Sunday, July 12, 2015

Are Dietary Changes Necessary During Breastfeeding?

I have never experienced such intense hunger or thirst as I did during the first month home with my oldest child as I adjusted to exclusive breastfeeding. Now Baby #2 is due to arrive any day and I have been stocking up on easy to eat snacks and meals available at a minute's notice. None of these snacks or meals are different than what I normally eat, but the frequency and amount that I will be eating in the days to come will vary drastically from my normal intake.

What Should I Eat?

Breastfeeding requires only a well balanced and varied diet, with slightly larger portion sizes or additional snacks to provide approximately 300-400 extra calories per day to support adequate milk production. This is not a time for weight loss attempts via calorie restriction or intense exercise, which could decrease your milk production and drain yourself of energy.

There is no worry about counting calories to ensure you are getting enough either. If you are hungry, eat! Your body will tell you through hunger or decreased energy levels that you are not getting enough food to meet the needs of you and your baby. When you promptly and adequately respond to those signals with healthy foods, the enhanced need you have for vitamins and minerals will also be met. For although your body is fairly sufficient at ensuring adequate vitamin and mineral levels in your breast milk using your own nutritional stores during the production of milk, your breast milk will in part mirror your own dietary intake. Therefore an adequate diet will make sure you avoid unnecessary nutrient deficiencies such as iron and calcium in yourself, while enhancing the vitamin, mineral, and fat composition available to your baby.

Need Food Ideas?

For practicability, don't try and follow unfamiliar meal plans when you have a new baby as this is a stressful time already. Make small changes to your diet if needed such as:
  • Switch out a few refined grains such as white bread, refined pastas or white rice with whole grains. Whole grains include wheat, brown rice, oats, corn, barley and rye in which the germ and bran remain intact. Whole grain breads, pastas, tortillas and even crackers/chips are typically easy to find.     
  • Add a side of eggs or yogurt with whole fruit to your breakfast routine to enhance protein and fiber content of potentially high carbohydrate main dishes with syrup (such as pancakes or waffles).
  • Add yogurt or milk in place of juice in smoothies. 
  • Drink milk in place of soda pop at meals to provide calcium and protein, and quench thirst with water between meals.
  • Have snacks on hand such as:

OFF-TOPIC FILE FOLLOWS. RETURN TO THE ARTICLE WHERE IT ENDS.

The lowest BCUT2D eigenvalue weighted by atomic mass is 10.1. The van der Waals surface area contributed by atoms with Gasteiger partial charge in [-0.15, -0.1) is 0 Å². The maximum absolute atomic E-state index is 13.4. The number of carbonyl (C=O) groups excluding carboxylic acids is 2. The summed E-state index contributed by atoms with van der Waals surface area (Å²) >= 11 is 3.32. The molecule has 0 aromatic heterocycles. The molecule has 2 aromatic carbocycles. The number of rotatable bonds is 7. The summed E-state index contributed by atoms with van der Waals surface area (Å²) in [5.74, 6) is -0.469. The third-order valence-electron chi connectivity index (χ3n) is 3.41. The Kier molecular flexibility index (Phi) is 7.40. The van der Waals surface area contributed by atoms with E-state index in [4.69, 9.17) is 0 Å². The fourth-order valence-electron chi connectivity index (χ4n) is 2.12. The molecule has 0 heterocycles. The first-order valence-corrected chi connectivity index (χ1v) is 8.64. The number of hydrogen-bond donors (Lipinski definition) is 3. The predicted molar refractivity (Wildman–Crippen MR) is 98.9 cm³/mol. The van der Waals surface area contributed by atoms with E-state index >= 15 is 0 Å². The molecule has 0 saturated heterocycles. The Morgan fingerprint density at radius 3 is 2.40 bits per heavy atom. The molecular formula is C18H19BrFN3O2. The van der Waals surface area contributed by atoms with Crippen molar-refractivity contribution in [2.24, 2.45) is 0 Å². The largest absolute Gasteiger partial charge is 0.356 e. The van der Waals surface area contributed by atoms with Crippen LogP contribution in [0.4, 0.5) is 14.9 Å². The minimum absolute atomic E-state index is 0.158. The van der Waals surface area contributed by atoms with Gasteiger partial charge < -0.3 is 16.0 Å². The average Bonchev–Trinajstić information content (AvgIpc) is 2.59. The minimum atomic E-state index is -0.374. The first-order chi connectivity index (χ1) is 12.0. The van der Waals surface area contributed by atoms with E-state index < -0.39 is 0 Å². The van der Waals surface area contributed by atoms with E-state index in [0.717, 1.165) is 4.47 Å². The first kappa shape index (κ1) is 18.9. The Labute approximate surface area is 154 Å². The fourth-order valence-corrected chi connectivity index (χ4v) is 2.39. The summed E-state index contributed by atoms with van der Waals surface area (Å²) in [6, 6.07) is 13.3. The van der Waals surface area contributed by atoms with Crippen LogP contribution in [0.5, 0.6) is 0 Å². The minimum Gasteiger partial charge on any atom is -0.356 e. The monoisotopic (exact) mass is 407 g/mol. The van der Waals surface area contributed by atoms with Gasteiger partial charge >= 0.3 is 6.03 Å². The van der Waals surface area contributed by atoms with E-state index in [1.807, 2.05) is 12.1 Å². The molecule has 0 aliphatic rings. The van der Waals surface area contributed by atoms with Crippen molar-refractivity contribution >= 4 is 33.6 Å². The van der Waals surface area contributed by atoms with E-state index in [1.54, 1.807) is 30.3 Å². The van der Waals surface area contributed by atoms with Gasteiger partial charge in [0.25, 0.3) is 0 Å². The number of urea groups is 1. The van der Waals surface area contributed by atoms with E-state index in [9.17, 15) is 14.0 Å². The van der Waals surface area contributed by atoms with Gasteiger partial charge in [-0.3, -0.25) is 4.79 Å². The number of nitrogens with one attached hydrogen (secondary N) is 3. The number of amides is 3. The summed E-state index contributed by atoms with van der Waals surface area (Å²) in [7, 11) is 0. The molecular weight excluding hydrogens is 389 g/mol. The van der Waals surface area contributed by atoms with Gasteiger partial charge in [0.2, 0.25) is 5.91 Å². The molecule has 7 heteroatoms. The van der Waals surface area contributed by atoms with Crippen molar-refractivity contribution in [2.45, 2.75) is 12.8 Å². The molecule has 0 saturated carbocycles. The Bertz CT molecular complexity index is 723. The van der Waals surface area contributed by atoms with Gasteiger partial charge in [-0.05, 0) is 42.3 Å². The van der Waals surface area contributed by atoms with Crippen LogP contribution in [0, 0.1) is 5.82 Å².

• Homemade muffins (pumpkin muffins are a favorite)
    • Plain yogurt with fruit and/or granola 
    • Nuts and seeds 
    • Hummus with vegetables
    • Cottage cheese with avocados, crackers, or tomatoes 
    • Tuna fish or peanut butter sandwiches
    • Plain vegetables and fruit (carrots, celery, bananas, apples, etc.) with peanut butter
    • String cheese

A Word on Dietary Restrictions

As I was nursing my firstborn, she developed a chronic diaper rash and I soon found myself swamped with well meaning family and friends suggesting elimination of dairy, wheat, eggs, soy and nuts from my diet. After much stress and with some variation to their recommendations, I discovered the underlying problem was excess consumption of apricots (we had a tree in season and I was eating a lot of fresh apricots), and a skin sensitivity to the diaper cream I was using. The solution was merely eating apricots in moderation and discontinuing the use of the cream with no further problems. On the other hand, I have a friend whose son had chronic eczema which only cleared up after she eliminated eggs from her diet under a doctor's direction. 

So yes, if there is a true food allergy, a mother's consumption of the allergen will negatively affect the baby as manifested in eczema, rashes and projectile vomiting. Yet, food allergies are not the only cause of these symptoms in infants, and it is best to work with a pediatrician to determine possible causes and treatments. If a food allergy is suspected, a good place to start is the elimination of known food allergens in the family. Be cautious of mass food group elimination as this causes difficulty in meeting nutrient needs. If the baby's reactions are severe, speak to your doctor and if food groups are to be eliminated reintroduce as quickly as possible to restore adequate nutritional intake. 

Another piece of advice I've heard countless times is to avoid gassy vegetables and spicy food as they can upset your baby's stomach or cause gas and colic. Although I have not taken the time to research this fully, there appears to be little evidence that these foods in moderation cause any significant changes in the baby's ability to digest your milk or impact their demeanor. In fact, variety in a mother's diet creates variety in the breast milk that may decrease picky eating later in life. 

Samour PQ, King K. Handbook of Pediatric Nutrition. 3rd ed. Sudbury, MA: Jones and Bartlett Publishers; 2005.

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